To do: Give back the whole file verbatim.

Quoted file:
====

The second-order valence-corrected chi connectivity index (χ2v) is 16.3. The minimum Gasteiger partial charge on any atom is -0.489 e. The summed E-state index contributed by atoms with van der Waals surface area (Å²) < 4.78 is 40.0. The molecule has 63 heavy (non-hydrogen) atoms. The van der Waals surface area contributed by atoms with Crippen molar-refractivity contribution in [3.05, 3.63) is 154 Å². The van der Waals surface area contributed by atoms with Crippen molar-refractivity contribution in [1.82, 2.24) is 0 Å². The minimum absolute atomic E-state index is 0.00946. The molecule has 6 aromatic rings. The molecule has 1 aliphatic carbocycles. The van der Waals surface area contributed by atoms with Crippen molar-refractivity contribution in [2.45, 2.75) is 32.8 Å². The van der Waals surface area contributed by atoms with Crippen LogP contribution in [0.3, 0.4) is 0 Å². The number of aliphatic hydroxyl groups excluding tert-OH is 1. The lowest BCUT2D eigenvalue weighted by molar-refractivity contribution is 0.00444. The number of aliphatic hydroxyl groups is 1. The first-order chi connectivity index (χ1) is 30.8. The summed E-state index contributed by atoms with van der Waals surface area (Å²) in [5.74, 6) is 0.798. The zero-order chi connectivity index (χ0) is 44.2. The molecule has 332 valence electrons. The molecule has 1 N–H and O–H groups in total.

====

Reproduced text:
The second-order valence-corrected chi connectivity index (χ2v) is 16.3. The minimum Gasteiger partial charge on any atom is -0.489 e. The summed E-state index contributed by atoms with van der Waals surface area (Å²) < 4.78 is 40.0. The molecule has 63 heavy (non-hydrogen) atoms. The van der Waals surface area contributed by atoms with Crippen molar-refractivity contribution in [3.05, 3.63) is 154 Å². The van der Waals surface area contributed by atoms with Crippen molar-refractivity contribution in [1.82, 2.24) is 0 Å². The minimum absolute atomic E-state index is 0.00946. The molecule has 6 aromatic rings. The molecule has 1 aliphatic carbocycles. The van der Waals surface area contributed by atoms with Crippen molar-refractivity contribution in [2.45, 2.75) is 32.8 Å². The van der Waals surface area contributed by atoms with Crippen LogP contribution in [0.3, 0.4) is 0 Å². The number of aliphatic hydroxyl groups excluding tert-OH is 1. The lowest BCUT2D eigenvalue weighted by molar-refractivity contribution is 0.00444. The number of aliphatic hydroxyl groups is 1. The first-order chi connectivity index (χ1) is 30.8. The summed E-state index contributed by atoms with van der Waals surface area (Å²) in [5.74, 6) is 0.798. The zero-order chi connectivity index (χ0) is 44.2. The molecule has 332 valence electrons. The molecule has 1 N–H and O–H groups in total.